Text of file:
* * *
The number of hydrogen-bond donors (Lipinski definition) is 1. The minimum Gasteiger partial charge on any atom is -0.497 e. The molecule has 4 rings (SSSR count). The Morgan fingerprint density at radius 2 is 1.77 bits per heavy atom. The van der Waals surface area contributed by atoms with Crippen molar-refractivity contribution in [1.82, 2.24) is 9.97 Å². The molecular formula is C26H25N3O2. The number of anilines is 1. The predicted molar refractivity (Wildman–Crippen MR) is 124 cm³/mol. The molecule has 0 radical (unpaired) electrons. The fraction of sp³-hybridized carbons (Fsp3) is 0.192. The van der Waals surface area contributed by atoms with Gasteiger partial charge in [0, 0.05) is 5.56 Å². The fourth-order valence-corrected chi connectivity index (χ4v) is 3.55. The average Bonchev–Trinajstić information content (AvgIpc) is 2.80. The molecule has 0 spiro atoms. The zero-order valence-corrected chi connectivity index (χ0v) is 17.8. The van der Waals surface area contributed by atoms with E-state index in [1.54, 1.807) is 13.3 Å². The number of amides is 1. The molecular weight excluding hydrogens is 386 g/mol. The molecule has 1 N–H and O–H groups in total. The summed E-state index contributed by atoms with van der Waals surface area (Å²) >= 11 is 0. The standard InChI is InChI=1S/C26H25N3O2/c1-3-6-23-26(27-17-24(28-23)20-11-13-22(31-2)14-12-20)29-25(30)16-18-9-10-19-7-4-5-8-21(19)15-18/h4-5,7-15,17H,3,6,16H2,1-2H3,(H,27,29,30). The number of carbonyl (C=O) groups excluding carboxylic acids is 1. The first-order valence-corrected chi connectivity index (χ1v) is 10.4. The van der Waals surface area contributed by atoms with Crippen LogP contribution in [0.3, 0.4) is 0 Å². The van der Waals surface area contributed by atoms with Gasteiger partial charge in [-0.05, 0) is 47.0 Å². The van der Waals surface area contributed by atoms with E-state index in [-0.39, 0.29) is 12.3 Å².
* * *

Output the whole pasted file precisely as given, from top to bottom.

The number of hydrogen-bond donors (Lipinski definition) is 1. The minimum Gasteiger partial charge on any atom is -0.497 e. The molecule has 4 rings (SSSR count). The Morgan fingerprint density at radius 2 is 1.77 bits per heavy atom. The van der Waals surface area contributed by atoms with Crippen molar-refractivity contribution in [1.82, 2.24) is 9.97 Å². The molecular formula is C26H25N3O2. The number of anilines is 1. The predicted molar refractivity (Wildman–Crippen MR) is 124 cm³/mol. The molecule has 0 radical (unpaired) electrons. The fraction of sp³-hybridized carbons (Fsp3) is 0.192. The van der Waals surface area contributed by atoms with Gasteiger partial charge in [0, 0.05) is 5.56 Å². The fourth-order valence-corrected chi connectivity index (χ4v) is 3.55. The average Bonchev–Trinajstić information content (AvgIpc) is 2.80. The molecule has 0 spiro atoms. The zero-order valence-corrected chi connectivity index (χ0v) is 17.8. The van der Waals surface area contributed by atoms with E-state index in [1.54, 1.807) is 13.3 Å². The number of amides is 1. The molecular weight excluding hydrogens is 386 g/mol. The molecule has 1 N–H and O–H groups in total. The summed E-state index contributed by atoms with van der Waals surface area (Å²) >= 11 is 0. The standard InChI is InChI=1S/C26H25N3O2/c1-3-6-23-26(27-17-24(28-23)20-11-13-22(31-2)14-12-20)29-25(30)16-18-9-10-19-7-4-5-8-21(19)15-18/h4-5,7-15,17H,3,6,16H2,1-2H3,(H,27,29,30). The number of carbonyl (C=O) groups excluding carboxylic acids is 1. The first-order valence-corrected chi connectivity index (χ1v) is 10.4. The van der Waals surface area contributed by atoms with Crippen LogP contribution in [0.3, 0.4) is 0 Å². The van der Waals surface area contributed by atoms with Gasteiger partial charge in [-0.05, 0) is 47.0 Å². The van der Waals surface area contributed by atoms with E-state index in [-0.39, 0.29) is 12.3 Å².